So, we know two things to be true. One, the majority of our patients have, to some degree, elevated sympathetics and depressed parasympathetics. I am primarily interested in the effect of DN on the sympathetic and parasympathetic divisions of the ANS and the ways in which we can manipulate the ANS via the insertion of thoughtfully placed needles. Two, the overall effect of DN on human nervous systems is sympathetic depression and parasympathetic elevation. These are two very important facts that we can use to our advantage with the correct background knowledge.

The most obvious example of this phenomenon to me is that even after a full day of being needled over and over again, many people in our classes are extremely sleepy. Like, eyes closing on their own sleepy. Now, you would not think this would be common since these people are being stuck with needles all day without time for their ANS to regulate in between sticks. Remember, the initial bodily response to being stuck with any sharp object is sympathetic elevation. As recent studies have shown using microneurography, it takes somewhere between 15-30 minutes for the ANS to stop fluctuating once the needles have been placed. Once the ANS stops fluctuating, the typical and desired end result is significant sympathetic depression with concomitant parasympathetic elevation. However, if you are being poked with needles all day long, this process is not allowed to fully take place. You would think that the sympathetics would just keep elevating, probably annoying people more than making them tired.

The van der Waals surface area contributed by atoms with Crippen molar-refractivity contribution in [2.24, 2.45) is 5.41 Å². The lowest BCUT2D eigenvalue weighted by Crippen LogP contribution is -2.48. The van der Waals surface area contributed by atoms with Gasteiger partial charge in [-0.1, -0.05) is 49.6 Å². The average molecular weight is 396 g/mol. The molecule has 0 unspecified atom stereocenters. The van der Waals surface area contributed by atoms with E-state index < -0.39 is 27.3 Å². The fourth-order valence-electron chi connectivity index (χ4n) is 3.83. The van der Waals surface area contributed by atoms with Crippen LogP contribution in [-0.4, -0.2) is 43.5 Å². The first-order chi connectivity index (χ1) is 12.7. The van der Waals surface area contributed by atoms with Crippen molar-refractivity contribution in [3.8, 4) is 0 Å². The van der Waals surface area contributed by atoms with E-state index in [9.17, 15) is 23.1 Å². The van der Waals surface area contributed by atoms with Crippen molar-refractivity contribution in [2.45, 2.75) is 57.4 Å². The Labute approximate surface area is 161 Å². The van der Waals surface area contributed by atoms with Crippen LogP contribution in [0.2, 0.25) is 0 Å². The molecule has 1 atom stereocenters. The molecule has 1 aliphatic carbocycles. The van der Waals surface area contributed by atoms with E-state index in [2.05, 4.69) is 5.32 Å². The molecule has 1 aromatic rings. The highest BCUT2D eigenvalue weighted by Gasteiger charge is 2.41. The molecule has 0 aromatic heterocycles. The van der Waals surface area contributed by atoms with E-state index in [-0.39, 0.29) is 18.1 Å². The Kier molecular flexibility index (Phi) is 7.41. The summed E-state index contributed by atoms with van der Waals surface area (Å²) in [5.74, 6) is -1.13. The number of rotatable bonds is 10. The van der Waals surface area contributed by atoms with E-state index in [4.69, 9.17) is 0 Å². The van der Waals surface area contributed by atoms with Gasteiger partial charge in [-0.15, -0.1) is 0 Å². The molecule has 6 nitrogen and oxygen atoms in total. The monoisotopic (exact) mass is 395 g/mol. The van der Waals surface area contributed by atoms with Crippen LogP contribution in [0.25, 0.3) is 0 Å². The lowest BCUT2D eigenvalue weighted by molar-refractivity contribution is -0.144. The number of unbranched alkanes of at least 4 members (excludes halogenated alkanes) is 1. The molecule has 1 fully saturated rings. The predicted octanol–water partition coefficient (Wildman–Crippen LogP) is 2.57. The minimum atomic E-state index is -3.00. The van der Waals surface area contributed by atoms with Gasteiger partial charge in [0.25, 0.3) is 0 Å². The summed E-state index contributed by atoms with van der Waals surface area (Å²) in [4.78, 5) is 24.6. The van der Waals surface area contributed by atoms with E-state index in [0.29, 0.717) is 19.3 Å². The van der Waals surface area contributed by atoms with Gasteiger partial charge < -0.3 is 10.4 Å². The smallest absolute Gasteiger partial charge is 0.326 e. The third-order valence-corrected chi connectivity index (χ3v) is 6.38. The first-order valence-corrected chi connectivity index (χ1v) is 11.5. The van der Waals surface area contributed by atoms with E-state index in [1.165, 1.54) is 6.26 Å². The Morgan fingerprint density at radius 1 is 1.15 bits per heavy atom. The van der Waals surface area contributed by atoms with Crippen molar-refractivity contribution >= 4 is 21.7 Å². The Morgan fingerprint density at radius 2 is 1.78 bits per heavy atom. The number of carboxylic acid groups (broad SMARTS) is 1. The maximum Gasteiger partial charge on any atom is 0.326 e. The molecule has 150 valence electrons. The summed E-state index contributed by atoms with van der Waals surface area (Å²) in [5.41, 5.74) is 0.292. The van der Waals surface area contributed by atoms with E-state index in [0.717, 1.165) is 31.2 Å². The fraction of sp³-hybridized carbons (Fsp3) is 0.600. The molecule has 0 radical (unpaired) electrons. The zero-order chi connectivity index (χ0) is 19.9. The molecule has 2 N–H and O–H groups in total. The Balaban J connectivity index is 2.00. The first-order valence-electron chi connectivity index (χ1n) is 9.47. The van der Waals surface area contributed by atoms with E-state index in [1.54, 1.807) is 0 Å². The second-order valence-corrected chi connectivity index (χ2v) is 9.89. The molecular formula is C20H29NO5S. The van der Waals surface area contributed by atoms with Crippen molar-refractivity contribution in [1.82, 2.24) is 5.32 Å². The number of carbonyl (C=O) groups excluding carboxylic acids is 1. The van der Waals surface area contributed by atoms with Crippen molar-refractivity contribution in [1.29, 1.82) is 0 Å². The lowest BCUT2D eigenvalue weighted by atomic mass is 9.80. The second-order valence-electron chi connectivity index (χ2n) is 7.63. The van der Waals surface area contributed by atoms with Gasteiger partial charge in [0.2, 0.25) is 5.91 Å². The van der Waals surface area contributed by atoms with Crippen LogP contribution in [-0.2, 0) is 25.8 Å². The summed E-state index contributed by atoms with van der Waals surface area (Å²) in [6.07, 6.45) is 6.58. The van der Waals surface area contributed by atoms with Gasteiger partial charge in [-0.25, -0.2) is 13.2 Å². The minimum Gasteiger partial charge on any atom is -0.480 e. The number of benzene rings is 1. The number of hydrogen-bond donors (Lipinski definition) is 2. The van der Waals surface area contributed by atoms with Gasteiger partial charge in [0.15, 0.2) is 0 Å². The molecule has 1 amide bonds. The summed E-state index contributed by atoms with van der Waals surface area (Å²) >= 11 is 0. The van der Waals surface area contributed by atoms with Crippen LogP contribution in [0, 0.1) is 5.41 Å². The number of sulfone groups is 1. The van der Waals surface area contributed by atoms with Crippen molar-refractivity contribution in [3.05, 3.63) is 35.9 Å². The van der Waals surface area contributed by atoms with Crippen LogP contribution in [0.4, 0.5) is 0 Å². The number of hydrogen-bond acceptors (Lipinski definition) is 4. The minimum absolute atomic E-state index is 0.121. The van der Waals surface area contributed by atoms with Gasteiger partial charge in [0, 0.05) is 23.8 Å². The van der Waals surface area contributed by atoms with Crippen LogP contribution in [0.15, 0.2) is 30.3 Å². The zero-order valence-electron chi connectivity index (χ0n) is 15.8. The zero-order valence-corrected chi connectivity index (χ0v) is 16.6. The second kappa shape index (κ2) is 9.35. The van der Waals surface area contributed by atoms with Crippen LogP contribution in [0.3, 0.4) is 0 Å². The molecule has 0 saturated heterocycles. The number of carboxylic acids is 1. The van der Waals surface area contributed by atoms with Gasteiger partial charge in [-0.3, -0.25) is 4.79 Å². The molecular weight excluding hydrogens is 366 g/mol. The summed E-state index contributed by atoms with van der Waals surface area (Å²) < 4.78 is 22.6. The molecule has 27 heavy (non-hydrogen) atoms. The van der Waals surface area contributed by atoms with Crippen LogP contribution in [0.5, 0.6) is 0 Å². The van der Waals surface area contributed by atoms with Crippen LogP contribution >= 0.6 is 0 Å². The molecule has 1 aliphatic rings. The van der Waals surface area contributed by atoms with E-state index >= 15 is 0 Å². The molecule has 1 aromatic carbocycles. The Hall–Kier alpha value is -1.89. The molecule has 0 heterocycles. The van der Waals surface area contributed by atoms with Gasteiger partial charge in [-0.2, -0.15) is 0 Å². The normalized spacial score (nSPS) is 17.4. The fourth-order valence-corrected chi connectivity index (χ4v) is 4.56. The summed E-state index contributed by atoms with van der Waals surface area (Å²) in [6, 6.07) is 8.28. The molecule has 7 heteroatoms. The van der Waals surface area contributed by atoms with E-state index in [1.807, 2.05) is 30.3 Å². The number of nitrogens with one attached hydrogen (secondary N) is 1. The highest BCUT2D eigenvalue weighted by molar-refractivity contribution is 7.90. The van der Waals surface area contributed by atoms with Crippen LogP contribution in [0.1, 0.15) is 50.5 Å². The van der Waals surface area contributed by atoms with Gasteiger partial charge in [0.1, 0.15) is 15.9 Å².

DN is such a powerful nervous system regulator that even with an extreme amount of needling in short duration, we achieve wonderfully positive mechanical and neurophysiologic changes during our seminars.